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ACOSS Reports & Submissions

Each year ACOSS prepares numerous submissions to the Federal Government. We also undertake research and produce reports on policy areas that impact disadvantaged Australians. The latest ACOSS submissions and topical papers appear below as downloadable links.

Most recent papers

 

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Joint COSS Network Submission to Competition Policy Review

November 2014

This submsission advocates for the Competition Policy Review to addresss social implications of competition policy, as well as economic implications, particularly considering how best to meet the needs of the health and wellbeing of the community. Key areas are identified where competition policy may conflict with the social and economic outcomes sought by Australia as a nation. Directions and recommendations are included to inform the Review in its consideration of these contradictions.

 

ACOSS Annual Report 2013-14

November 2014

Annual report for the financial year 2013-14.
 

Submission to the social security compliance bills inquiry

October 2014

ACOSS short submission to the Senate Education and Employment Legislation Committee: Social Security Legislation (Strengthening the Job Seeker Compliance Framework) Bill 2014.

 

Joint COSS submission to the Productivity Commission Draft Report into Natural Disaster Funding

October 2014

Disasters and emergencies such as bushfires, floods and heatwaves can affect all Australians, no matter what their background or status. But they don’t affect us all equally. Experience and research tells us that disasters are in fact “profoundly discriminatory”, both in where they strike, and in the way they affect people. While they can be devastating for all affected individuals and communities and cause great physical, financial and psychological hardship, for people who are already facing disadvantage, the impacts can be overwhelming. Factors affecting a person’s experience of disadvantage include living in poverty, cultural and or linguistic barriers, physical, mental or intellectual disabilities, and vulnerability due to age (both as children and as older people). As such, migrants, refugees, Aboriginal and Torres Strait Islander people/communities, children, older people, people with disabilities, people who are homeless or transient, and people living in poor quality housing, are more vulnerable at all stages of a disaster – before, during, and after it strikes.

 

ACOSS/NTCOSS joint submission to the Stronger Futures in the NT Inquiry

October 2014

We remain very concerned that compulsory income management is a crude, stigmatising and
ineffective policy response to a range of complex social problems. We are also concerned that,
despite amendments to achieve compliance with the Racial Discrimination Act, the policy’s design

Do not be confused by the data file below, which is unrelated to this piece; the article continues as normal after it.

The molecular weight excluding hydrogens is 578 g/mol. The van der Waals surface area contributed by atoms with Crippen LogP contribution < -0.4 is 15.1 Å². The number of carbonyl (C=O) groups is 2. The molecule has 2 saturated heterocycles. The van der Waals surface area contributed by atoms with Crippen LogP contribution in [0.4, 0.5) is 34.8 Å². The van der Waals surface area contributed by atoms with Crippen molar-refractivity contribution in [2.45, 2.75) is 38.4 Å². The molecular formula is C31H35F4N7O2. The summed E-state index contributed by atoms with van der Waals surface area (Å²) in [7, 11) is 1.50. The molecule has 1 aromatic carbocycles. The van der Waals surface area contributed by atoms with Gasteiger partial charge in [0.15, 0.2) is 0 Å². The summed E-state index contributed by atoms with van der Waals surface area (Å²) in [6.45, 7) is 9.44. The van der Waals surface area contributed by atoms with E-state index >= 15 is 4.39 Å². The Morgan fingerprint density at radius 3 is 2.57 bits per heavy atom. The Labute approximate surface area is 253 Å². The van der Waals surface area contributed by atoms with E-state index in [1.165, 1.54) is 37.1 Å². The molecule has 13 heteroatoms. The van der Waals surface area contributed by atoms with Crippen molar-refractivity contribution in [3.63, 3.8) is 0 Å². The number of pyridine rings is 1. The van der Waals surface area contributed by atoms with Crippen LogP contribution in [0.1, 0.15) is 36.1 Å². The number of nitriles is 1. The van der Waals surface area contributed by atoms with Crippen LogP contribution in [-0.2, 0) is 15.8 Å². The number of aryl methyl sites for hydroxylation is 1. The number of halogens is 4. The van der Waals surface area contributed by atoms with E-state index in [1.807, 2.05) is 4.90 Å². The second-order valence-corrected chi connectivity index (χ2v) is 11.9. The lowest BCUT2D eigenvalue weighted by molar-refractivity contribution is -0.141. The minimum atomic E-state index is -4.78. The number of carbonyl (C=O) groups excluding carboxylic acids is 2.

and implementation ensures its disproportionate impact on Aboriginal and Torres Strait Islander

peoples.

 

Poverty in Australia 2014

October 2014

ACOSS' 2014 report on poverty in Australia, finding that 13.9% of people in Australia are living in poverty, and 17.7% of all children. Click here to view the report.

For more information on the methodology behind the report, please click here.

 

ACOSS submission to Forrest Review

September 2014

ACOSS submission to the Forrest Review. This short, letter-style submission focuses on our concerns about the number of proposed changes to the social security system that lack a thorough evidence base.

 

Short submission to the Inquiry into Childcare and Early Childhood Learning

September 2014

Supplementary letter-style submission in response to the Draft Report, which provides some genral comments about proposed policy directiosn and more specific comments in relation to the activity test proposal.

 

Submission to the Senate Select Committee Inrquiry into Health Policy, Administration & Expenditure

September 2014

This letter-style submission is to the Senate Select Committee established to inquire into and report on health policy, administration and expenditure.

ACOSS has a keen and long-standing interest in the equity of the health system recognising that the design, funding and administration of the health system is a powerful determinant of healthcare access and equity.


 

Submission to Options Paper, Australia’s Charities and Not-for-profits

September 2014

This submission outlines our concerns about proposals outlined in the Options Paper. More information is available in our submission to the recent Senate Inquiry into the Bill to abolish the ACNC, which clearly sets out our key concerns about the proposed approach.

Please click on the heading above for the PDF version, or click here for the word version.

 
 

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